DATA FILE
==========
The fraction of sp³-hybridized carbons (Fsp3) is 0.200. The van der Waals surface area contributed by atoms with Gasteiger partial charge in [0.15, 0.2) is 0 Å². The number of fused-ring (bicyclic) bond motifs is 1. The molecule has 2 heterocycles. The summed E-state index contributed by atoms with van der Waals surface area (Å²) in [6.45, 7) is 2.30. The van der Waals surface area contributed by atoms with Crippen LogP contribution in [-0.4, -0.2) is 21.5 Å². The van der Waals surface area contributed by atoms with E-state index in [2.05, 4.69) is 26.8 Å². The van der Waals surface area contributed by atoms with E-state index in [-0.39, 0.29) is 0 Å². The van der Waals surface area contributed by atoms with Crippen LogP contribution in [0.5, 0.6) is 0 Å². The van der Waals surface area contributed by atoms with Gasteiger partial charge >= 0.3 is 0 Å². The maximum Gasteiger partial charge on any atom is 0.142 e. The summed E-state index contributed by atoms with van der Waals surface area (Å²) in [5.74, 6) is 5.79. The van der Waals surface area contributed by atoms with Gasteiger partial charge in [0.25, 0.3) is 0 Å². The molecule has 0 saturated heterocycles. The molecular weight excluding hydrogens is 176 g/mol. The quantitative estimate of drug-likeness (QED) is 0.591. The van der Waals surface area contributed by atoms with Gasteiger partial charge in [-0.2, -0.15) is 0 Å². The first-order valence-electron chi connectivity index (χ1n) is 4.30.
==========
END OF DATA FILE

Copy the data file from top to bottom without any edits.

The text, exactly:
The fraction of sp³-hybridized carbons (Fsp3) is 0.200. The van der Waals surface area contributed by atoms with Gasteiger partial charge in [0.15, 0.2) is 0 Å². The number of fused-ring (bicyclic) bond motifs is 1. The molecule has 2 heterocycles. The summed E-state index contributed by atoms with van der Waals surface area (Å²) in [6.45, 7) is 2.30. The van der Waals surface area contributed by atoms with Crippen LogP contribution in [-0.4, -0.2) is 21.5 Å². The van der Waals surface area contributed by atoms with E-state index in [2.05, 4.69) is 26.8 Å². The van der Waals surface area contributed by atoms with E-state index in [-0.39, 0.29) is 0 Å². The van der Waals surface area contributed by atoms with Crippen LogP contribution in [0.5, 0.6) is 0 Å². The van der Waals surface area contributed by atoms with Gasteiger partial charge >= 0.3 is 0 Å². The maximum Gasteiger partial charge on any atom is 0.142 e. The summed E-state index contributed by atoms with van der Waals surface area (Å²) in [5.74, 6) is 5.79. The van der Waals surface area contributed by atoms with Gasteiger partial charge in [0.25, 0.3) is 0 Å². The molecule has 0 saturated heterocycles. The molecular weight excluding hydrogens is 176 g/mol. The quantitative estimate of drug-likeness (QED) is 0.591. The van der Waals surface area contributed by atoms with Gasteiger partial charge in [-0.2, -0.15) is 0 Å². The first-order valence-electron chi connectivity index (χ1n) is 4.30.